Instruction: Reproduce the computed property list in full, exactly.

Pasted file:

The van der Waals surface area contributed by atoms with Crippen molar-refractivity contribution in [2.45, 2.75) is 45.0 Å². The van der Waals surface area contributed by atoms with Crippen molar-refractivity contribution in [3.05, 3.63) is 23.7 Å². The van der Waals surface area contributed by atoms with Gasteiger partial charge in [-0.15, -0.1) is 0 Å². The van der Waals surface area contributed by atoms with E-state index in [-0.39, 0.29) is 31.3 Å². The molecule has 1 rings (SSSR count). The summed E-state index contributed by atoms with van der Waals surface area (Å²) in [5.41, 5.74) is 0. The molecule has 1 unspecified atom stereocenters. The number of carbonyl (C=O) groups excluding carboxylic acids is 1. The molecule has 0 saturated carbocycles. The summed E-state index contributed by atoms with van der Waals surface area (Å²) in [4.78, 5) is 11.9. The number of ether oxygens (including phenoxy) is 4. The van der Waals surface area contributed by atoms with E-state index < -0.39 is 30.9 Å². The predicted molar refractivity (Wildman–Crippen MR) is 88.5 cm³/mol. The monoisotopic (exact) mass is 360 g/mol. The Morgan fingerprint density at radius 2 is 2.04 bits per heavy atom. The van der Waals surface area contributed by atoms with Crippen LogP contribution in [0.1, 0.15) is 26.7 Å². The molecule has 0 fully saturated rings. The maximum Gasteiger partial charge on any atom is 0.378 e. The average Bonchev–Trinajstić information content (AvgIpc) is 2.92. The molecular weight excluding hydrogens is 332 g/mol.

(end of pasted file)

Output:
The van der Waals surface area contributed by atoms with Crippen molar-refractivity contribution in [2.45, 2.75) is 45.0 Å². The van der Waals surface area contributed by atoms with Crippen molar-refractivity contribution in [3.05, 3.63) is 23.7 Å². The van der Waals surface area contributed by atoms with Gasteiger partial charge in [-0.15, -0.1) is 0 Å². The van der Waals surface area contributed by atoms with E-state index in [-0.39, 0.29) is 31.3 Å². The molecule has 1 rings (SSSR count). The summed E-state index contributed by atoms with van der Waals surface area (Å²) in [5.41, 5.74) is 0. The molecule has 1 unspecified atom stereocenters. The number of carbonyl (C=O) groups excluding carboxylic acids is 1. The molecule has 0 saturated carbocycles. The summed E-state index contributed by atoms with van der Waals surface area (Å²) in [4.78, 5) is 11.9. The number of ether oxygens (including phenoxy) is 4. The van der Waals surface area contributed by atoms with E-state index < -0.39 is 30.9 Å². The predicted molar refractivity (Wildman–Crippen MR) is 88.5 cm³/mol. The monoisotopic (exact) mass is 360 g/mol. The Morgan fingerprint density at radius 2 is 2.04 bits per heavy atom. The van der Waals surface area contributed by atoms with Crippen LogP contribution in [0.1, 0.15) is 26.7 Å². The molecule has 0 fully saturated rings. The maximum Gasteiger partial charge on any atom is 0.378 e. The average Bonchev–Trinajstić information content (AvgIpc) is 2.92. The molecular weight excluding hydrogens is 332 g/mol.